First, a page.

I've put dry pegs in green wood before.   It is a freaky quick thing.   Do I count the hunt for calipers?

I could move on without the calipers, but that changes the task from "this is simple, elegant and magnificent" to "gotta get it it done - cutting a few corners is fine".   I just want to do it with calipers.  With calipers it is a soul building experience.  Without calipers, it is a soul draining experience.



 
Nicole Alderman
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THANK YOU!

I was honestly wondering, because as someone with absolutely no skill in this, the list seemed really overwhelming and impossible, but that's because I honestly had no idea how long it would take.

I totally understand determining the time by how much time it would take a person to do the task if they had had everything prepared and did everything right.

Like when I carved my spoon. It probably took 3-4 hours, but's that's because I didn't split the wood like tutorial shows, and also used seasoned wood. I imagine if I'd done everything the way the video showed, it probably would have taken less than an hour.
 
paul wheaton
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green wood and sharp tools will make your first spoon go pretty quick.
 
paul wheaton
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I want to add in here somewhere something about creating slab wood using the swing blade sawmill.
 
pollinator
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paul wheaton wrote:I want to add in here somewhere something about creating slab wood using the swing blade sawmill.



Could you elaborate on this? I assume you mean making something useful from the slab wood off a sawmill so it does not go to waste?

I mean know what a swing sawmill is, and they are cool, but I only know of one person in my community that has one. :-(
 
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I think that woodland care is often about prepping materials.   To be a sort of permaculture "home depot" for other projects.  

With a swingblade, you carve a bunch of lumber off the top of a log, then flip the log over and carve some lumber off the other side.   The result is a slab.

 
Mike Jay
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I hadn't heard of a swing blade sawmill.  Here's a youtube video for it (skip to 1/2 way through it).  At first I thought you were talking about a chainsaw mill...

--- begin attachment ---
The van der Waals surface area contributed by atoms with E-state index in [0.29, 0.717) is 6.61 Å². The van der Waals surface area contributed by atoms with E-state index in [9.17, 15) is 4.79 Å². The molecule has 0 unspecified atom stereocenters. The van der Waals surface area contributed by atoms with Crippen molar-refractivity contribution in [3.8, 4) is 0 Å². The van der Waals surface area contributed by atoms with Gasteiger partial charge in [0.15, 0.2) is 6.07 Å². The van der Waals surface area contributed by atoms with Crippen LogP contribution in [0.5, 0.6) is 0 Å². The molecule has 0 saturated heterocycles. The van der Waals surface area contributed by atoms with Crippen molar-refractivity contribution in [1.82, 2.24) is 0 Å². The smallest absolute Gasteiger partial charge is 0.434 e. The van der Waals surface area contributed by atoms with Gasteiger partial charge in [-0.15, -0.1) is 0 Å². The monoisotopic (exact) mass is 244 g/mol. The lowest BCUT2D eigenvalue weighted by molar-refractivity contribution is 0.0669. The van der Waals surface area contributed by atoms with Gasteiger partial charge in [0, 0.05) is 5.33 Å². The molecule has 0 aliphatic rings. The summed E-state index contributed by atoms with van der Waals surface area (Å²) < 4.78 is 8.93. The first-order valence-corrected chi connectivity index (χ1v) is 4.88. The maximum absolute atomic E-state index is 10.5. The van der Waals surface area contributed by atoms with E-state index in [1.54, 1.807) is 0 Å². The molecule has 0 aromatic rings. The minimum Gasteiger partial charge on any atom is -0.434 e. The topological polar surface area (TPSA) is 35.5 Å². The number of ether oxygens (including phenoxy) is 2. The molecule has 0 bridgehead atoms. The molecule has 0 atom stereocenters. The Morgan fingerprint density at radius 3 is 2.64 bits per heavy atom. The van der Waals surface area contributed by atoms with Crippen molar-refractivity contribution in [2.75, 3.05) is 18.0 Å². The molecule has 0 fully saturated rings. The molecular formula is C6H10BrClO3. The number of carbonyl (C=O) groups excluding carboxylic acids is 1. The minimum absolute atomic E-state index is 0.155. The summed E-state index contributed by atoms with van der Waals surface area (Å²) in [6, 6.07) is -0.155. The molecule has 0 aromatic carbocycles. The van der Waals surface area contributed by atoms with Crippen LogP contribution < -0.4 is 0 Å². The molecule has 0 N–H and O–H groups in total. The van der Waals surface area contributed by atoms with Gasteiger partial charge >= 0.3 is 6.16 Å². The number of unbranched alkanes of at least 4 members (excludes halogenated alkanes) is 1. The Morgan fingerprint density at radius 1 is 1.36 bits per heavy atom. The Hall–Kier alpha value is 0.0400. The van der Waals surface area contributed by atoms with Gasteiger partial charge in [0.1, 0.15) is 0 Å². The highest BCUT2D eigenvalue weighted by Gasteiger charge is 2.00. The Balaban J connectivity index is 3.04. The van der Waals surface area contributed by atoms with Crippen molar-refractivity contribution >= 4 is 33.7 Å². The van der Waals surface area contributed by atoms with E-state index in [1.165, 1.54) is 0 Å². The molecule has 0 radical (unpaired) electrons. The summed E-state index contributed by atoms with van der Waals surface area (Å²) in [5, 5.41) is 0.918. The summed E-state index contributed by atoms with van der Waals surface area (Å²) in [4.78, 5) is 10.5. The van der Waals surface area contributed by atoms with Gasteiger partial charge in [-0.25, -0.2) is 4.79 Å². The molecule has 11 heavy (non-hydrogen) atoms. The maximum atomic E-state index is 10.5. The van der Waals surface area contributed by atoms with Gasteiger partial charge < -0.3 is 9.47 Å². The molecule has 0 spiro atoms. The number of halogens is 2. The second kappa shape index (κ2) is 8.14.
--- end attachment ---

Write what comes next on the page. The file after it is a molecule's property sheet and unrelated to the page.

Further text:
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Travis Johnson
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paul wheaton wrote:I think that woodland care is often about prepping materials.   To be a sort of permaculture "home depot" for other projects.  

With a swingblade, you carve a bunch of lumber off the top of a log, then flip the log over and carve some lumber off the other side.   The result is a slab.



That is true, however they have a few deficiencies as well.

The biggest is that they use a sawblade, so the kerf is much thicker then a bandsaw blade. This does not seem like much, but really adds up. A bandsaw mill has a kerf of less than 1/16 of an inch, so for every 16 boards I saw, I lose one board to sawdust. With my rotary mill I lose a board to sawdust for every 3 boards I cut. That is why you always see swing mills with big logs on them, they do not do so well with small logs.

The other aspect is that they have a lot of moving parts. On a sawmill, if it moves, it breaks. It also wears, and everything that wears gets transferred directly to the sawcut.

I have about every kind of sawmill there is, but for these reasons, not a swing blade sawmill. I had a chainsaw sawmill but converted it over to a bandsaw mill, so now I have (2) band sawmills, a rotary sawmill, and even a shingle mill for making cedar shingles.

Myself, and this is just my opinion, I would have the requirement to be; someone fabricating their own sawmill. I have built two, and there is nothing easy about it. I will never be without a sawmill, so I know their value, but I am not sure the reason for the requirement for a Swing Sawmill. They have some great attributes, like amazing production, but that I not what homesteaders need.
 
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I had never heard of a swingblade. I spent time on youtube watching. Omg! Those are bad ass!

It's like prime rib. You slice off what you want and sit down to eat. The rest can be eaten later. Except with logs....and you don't eat it.
 
Mike Jay
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Yeah, I hadn't either.  Looks a bit fancier than a circular saw so it's probably hard to DIY...
 
wayne fajkus
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I saw plenty of diy. I think electric motor is the key. Makes pivoting easier cause of direct shaft. With gas, the motor would have to turn sideways to pivot blade unless you added complications of belts and cogs.  Unless its based off of a chainsaw, which can cut sideways or straight up . Concrete cutters are chainsaw based and they take a decent blade.

Heck. A big grinder could do it. Just need an extension to move blade further away from tool. Easily milled out at machine shop.
 
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I'm not seeing anything about coppicing--did you want that to be a part of this badge? It was mentioned on the aspects page. Did I just miss it?
 
paul wheaton
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Daron Williams wrote:I'm not seeing anything about coppicing--did you want that to be a part of this badge? It was mentioned on the aspects page. Did I just miss it?



Good one.  

For there to be coppicing, I would need to have coppicing species growing here that are big enough to coppice.

 
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I would change "bow saw" to hand saw.  I believe the intention is human powered and for those fortunate enough to have a cross-cut saw they should be able to use it.
 
We've gotta get close enough to that helmet to pull the choke on it's engine and flood his mind! Or, we could just read this tiny ad:
Permaculture Design Course in Divinya - a yogic community in Sweden
https://permies.com/t/106159/permaculture-design/Permaculture-Design-Divinya-yogic-community